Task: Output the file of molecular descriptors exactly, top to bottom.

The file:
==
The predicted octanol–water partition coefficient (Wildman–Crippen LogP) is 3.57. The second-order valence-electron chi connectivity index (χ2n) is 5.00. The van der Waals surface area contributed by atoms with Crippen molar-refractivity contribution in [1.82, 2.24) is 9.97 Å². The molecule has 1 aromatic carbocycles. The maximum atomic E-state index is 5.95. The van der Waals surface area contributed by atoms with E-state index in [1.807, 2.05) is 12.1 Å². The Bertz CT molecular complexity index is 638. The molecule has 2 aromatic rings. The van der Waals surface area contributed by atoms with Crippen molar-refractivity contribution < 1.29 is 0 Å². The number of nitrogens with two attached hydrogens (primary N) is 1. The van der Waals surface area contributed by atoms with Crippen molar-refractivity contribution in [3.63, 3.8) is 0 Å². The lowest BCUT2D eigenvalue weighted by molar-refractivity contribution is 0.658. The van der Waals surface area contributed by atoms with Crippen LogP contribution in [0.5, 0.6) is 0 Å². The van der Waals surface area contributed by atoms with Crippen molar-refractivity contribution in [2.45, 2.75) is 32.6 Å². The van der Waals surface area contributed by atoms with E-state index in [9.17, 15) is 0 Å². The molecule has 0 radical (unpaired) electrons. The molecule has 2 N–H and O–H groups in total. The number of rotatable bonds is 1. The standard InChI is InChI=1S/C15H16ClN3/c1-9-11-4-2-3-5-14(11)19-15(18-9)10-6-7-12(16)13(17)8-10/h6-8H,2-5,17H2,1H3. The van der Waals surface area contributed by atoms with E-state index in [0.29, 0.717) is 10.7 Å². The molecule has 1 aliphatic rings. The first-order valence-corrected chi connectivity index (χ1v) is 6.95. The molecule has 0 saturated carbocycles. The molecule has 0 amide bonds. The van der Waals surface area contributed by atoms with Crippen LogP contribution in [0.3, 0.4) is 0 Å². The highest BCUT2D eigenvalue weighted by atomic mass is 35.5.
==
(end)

The predicted octanol–water partition coefficient (Wildman–Crippen LogP) is 3.57. The second-order valence-electron chi connectivity index (χ2n) is 5.00. The van der Waals surface area contributed by atoms with Crippen molar-refractivity contribution in [1.82, 2.24) is 9.97 Å². The molecule has 1 aromatic carbocycles. The maximum atomic E-state index is 5.95. The van der Waals surface area contributed by atoms with E-state index in [1.807, 2.05) is 12.1 Å². The Bertz CT molecular complexity index is 638. The molecule has 2 aromatic rings. The van der Waals surface area contributed by atoms with Crippen molar-refractivity contribution < 1.29 is 0 Å². The number of nitrogens with two attached hydrogens (primary N) is 1. The van der Waals surface area contributed by atoms with Crippen molar-refractivity contribution in [3.63, 3.8) is 0 Å². The lowest BCUT2D eigenvalue weighted by molar-refractivity contribution is 0.658. The van der Waals surface area contributed by atoms with Crippen LogP contribution in [0.5, 0.6) is 0 Å². The van der Waals surface area contributed by atoms with Crippen molar-refractivity contribution in [2.45, 2.75) is 32.6 Å². The van der Waals surface area contributed by atoms with E-state index in [9.17, 15) is 0 Å². The molecule has 0 radical (unpaired) electrons. The molecule has 2 N–H and O–H groups in total. The number of rotatable bonds is 1. The standard InChI is InChI=1S/C15H16ClN3/c1-9-11-4-2-3-5-14(11)19-15(18-9)10-6-7-12(16)13(17)8-10/h6-8H,2-5,17H2,1H3. The van der Waals surface area contributed by atoms with E-state index in [0.29, 0.717) is 10.7 Å². The molecule has 1 aliphatic rings. The first-order valence-corrected chi connectivity index (χ1v) is 6.95. The molecule has 0 saturated carbocycles. The molecule has 0 amide bonds. The van der Waals surface area contributed by atoms with Crippen LogP contribution in [0.3, 0.4) is 0 Å². The highest BCUT2D eigenvalue weighted by atomic mass is 35.5.